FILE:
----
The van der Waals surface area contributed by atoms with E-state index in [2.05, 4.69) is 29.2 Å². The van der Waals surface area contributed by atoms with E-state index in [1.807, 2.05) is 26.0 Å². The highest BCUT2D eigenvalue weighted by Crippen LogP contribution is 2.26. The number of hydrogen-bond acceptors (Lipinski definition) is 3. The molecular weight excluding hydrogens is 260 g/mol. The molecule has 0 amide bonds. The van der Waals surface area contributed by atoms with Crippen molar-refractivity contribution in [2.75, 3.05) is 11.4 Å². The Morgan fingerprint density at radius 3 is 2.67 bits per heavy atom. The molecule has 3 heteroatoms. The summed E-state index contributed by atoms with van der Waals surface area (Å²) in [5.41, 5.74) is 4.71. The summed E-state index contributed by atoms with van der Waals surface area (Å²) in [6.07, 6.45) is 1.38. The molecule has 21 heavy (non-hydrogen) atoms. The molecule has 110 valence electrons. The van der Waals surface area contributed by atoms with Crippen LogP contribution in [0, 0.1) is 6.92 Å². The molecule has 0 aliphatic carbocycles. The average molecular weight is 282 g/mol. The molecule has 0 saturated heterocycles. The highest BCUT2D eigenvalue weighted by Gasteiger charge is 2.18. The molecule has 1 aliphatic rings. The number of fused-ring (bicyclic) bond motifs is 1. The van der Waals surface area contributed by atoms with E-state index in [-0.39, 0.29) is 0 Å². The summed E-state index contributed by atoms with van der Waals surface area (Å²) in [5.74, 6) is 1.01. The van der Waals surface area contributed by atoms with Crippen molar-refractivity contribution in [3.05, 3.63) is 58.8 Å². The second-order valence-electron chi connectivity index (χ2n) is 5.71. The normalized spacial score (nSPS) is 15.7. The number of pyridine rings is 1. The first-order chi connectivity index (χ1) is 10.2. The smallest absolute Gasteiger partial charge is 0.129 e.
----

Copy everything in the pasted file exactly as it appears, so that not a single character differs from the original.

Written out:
The van der Waals surface area contributed by atoms with E-state index in [2.05, 4.69) is 29.2 Å². The van der Waals surface area contributed by atoms with E-state index in [1.807, 2.05) is 26.0 Å². The highest BCUT2D eigenvalue weighted by Crippen LogP contribution is 2.26. The number of hydrogen-bond acceptors (Lipinski definition) is 3. The molecular weight excluding hydrogens is 260 g/mol. The molecule has 0 amide bonds. The van der Waals surface area contributed by atoms with Crippen molar-refractivity contribution in [2.75, 3.05) is 11.4 Å². The Morgan fingerprint density at radius 3 is 2.67 bits per heavy atom. The molecule has 3 heteroatoms. The summed E-state index contributed by atoms with van der Waals surface area (Å²) in [5.41, 5.74) is 4.71. The summed E-state index contributed by atoms with van der Waals surface area (Å²) in [6.07, 6.45) is 1.38. The molecule has 21 heavy (non-hydrogen) atoms. The molecule has 110 valence electrons. The van der Waals surface area contributed by atoms with Crippen LogP contribution in [0, 0.1) is 6.92 Å². The molecule has 0 aliphatic carbocycles. The average molecular weight is 282 g/mol. The molecule has 0 saturated heterocycles. The highest BCUT2D eigenvalue weighted by Gasteiger charge is 2.18. The molecule has 1 aliphatic rings. The number of fused-ring (bicyclic) bond motifs is 1. The van der Waals surface area contributed by atoms with E-state index in [-0.39, 0.29) is 0 Å². The summed E-state index contributed by atoms with van der Waals surface area (Å²) in [5.74, 6) is 1.01. The van der Waals surface area contributed by atoms with Crippen molar-refractivity contribution in [3.05, 3.63) is 58.8 Å². The second-order valence-electron chi connectivity index (χ2n) is 5.71. The normalized spacial score (nSPS) is 15.7. The number of pyridine rings is 1. The first-order chi connectivity index (χ1) is 10.2. The smallest absolute Gasteiger partial charge is 0.129 e.